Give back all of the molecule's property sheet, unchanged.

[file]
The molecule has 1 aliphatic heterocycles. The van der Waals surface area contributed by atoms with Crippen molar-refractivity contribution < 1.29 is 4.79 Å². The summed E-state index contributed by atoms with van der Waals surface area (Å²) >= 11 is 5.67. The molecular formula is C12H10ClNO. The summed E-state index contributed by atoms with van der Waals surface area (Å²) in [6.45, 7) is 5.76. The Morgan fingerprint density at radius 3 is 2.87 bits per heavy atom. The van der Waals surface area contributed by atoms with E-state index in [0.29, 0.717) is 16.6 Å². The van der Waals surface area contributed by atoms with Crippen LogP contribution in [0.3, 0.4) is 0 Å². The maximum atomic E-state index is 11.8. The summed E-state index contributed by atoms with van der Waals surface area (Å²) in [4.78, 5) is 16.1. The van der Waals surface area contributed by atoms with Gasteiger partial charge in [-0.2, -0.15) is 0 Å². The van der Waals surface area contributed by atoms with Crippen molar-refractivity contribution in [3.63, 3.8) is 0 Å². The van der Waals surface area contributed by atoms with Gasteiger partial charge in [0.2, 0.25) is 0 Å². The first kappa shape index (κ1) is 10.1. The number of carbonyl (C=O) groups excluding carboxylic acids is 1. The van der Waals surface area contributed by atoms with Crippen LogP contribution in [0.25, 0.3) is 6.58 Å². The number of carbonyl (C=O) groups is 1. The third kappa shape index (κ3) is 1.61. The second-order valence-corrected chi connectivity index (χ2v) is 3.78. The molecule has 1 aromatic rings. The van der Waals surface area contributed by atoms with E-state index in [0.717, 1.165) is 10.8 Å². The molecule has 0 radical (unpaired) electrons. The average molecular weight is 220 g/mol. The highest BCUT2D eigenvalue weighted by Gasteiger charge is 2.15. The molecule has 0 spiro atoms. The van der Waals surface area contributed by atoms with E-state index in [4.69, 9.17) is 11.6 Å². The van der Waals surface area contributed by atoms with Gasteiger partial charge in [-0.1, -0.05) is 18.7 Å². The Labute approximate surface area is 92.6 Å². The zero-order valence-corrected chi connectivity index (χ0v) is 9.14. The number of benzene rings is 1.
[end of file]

The molecule has 1 aliphatic heterocycles. The van der Waals surface area contributed by atoms with Crippen molar-refractivity contribution < 1.29 is 4.79 Å². The summed E-state index contributed by atoms with van der Waals surface area (Å²) >= 11 is 5.67. The molecular formula is C12H10ClNO. The summed E-state index contributed by atoms with van der Waals surface area (Å²) in [6.45, 7) is 5.76. The Morgan fingerprint density at radius 3 is 2.87 bits per heavy atom. The van der Waals surface area contributed by atoms with E-state index in [0.29, 0.717) is 16.6 Å². The van der Waals surface area contributed by atoms with Crippen LogP contribution in [0.3, 0.4) is 0 Å². The maximum atomic E-state index is 11.8. The summed E-state index contributed by atoms with van der Waals surface area (Å²) in [4.78, 5) is 16.1. The van der Waals surface area contributed by atoms with Gasteiger partial charge in [-0.2, -0.15) is 0 Å². The van der Waals surface area contributed by atoms with Crippen molar-refractivity contribution in [3.63, 3.8) is 0 Å². The van der Waals surface area contributed by atoms with Gasteiger partial charge in [0.2, 0.25) is 0 Å². The first kappa shape index (κ1) is 10.1. The number of carbonyl (C=O) groups excluding carboxylic acids is 1. The van der Waals surface area contributed by atoms with Crippen LogP contribution in [0.25, 0.3) is 6.58 Å². The number of carbonyl (C=O) groups is 1. The third kappa shape index (κ3) is 1.61. The second-order valence-corrected chi connectivity index (χ2v) is 3.78. The molecule has 1 aromatic rings. The van der Waals surface area contributed by atoms with E-state index in [0.717, 1.165) is 10.8 Å². The molecule has 0 radical (unpaired) electrons. The average molecular weight is 220 g/mol. The highest BCUT2D eigenvalue weighted by Gasteiger charge is 2.15. The molecule has 0 spiro atoms. The van der Waals surface area contributed by atoms with E-state index in [4.69, 9.17) is 11.6 Å². The van der Waals surface area contributed by atoms with Gasteiger partial charge in [-0.1, -0.05) is 18.7 Å². The Labute approximate surface area is 92.6 Å². The zero-order valence-corrected chi connectivity index (χ0v) is 9.14. The number of benzene rings is 1.